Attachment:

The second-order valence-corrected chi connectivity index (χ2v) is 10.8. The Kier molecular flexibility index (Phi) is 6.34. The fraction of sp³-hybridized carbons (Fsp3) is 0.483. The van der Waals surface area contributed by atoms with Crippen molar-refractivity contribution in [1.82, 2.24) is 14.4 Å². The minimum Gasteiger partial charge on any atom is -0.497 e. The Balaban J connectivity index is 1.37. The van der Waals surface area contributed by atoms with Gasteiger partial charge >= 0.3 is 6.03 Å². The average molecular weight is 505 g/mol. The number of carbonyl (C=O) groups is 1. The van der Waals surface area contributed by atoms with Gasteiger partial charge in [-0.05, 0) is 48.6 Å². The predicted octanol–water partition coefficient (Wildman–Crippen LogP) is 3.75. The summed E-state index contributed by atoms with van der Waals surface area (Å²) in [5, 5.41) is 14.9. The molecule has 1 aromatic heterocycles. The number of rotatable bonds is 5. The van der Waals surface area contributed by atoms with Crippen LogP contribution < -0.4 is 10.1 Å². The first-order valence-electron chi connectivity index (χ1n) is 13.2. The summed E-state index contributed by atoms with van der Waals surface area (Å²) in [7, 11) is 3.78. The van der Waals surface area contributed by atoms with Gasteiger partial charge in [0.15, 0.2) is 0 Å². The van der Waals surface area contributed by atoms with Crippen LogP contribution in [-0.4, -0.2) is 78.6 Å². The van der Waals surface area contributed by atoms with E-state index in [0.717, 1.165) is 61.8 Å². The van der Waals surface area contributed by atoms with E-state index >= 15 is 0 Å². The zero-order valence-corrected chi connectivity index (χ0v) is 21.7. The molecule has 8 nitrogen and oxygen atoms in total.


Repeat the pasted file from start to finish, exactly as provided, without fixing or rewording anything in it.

The second-order valence-corrected chi connectivity index (χ2v) is 10.8. The Kier molecular flexibility index (Phi) is 6.34. The fraction of sp³-hybridized carbons (Fsp3) is 0.483. The van der Waals surface area contributed by atoms with Crippen molar-refractivity contribution in [1.82, 2.24) is 14.4 Å². The minimum Gasteiger partial charge on any atom is -0.497 e. The Balaban J connectivity index is 1.37. The van der Waals surface area contributed by atoms with Gasteiger partial charge >= 0.3 is 6.03 Å². The average molecular weight is 505 g/mol. The number of carbonyl (C=O) groups is 1. The van der Waals surface area contributed by atoms with Gasteiger partial charge in [-0.05, 0) is 48.6 Å². The predicted octanol–water partition coefficient (Wildman–Crippen LogP) is 3.75. The summed E-state index contributed by atoms with van der Waals surface area (Å²) in [5, 5.41) is 14.9. The molecule has 1 aromatic heterocycles. The number of rotatable bonds is 5. The van der Waals surface area contributed by atoms with Crippen LogP contribution < -0.4 is 10.1 Å². The first-order valence-electron chi connectivity index (χ1n) is 13.2. The summed E-state index contributed by atoms with van der Waals surface area (Å²) in [7, 11) is 3.78. The van der Waals surface area contributed by atoms with Gasteiger partial charge in [0.15, 0.2) is 0 Å². The van der Waals surface area contributed by atoms with Crippen LogP contribution in [-0.4, -0.2) is 78.6 Å². The van der Waals surface area contributed by atoms with E-state index in [0.717, 1.165) is 61.8 Å². The van der Waals surface area contributed by atoms with E-state index >= 15 is 0 Å². The zero-order valence-corrected chi connectivity index (χ0v) is 21.7. The molecule has 8 nitrogen and oxygen atoms in total.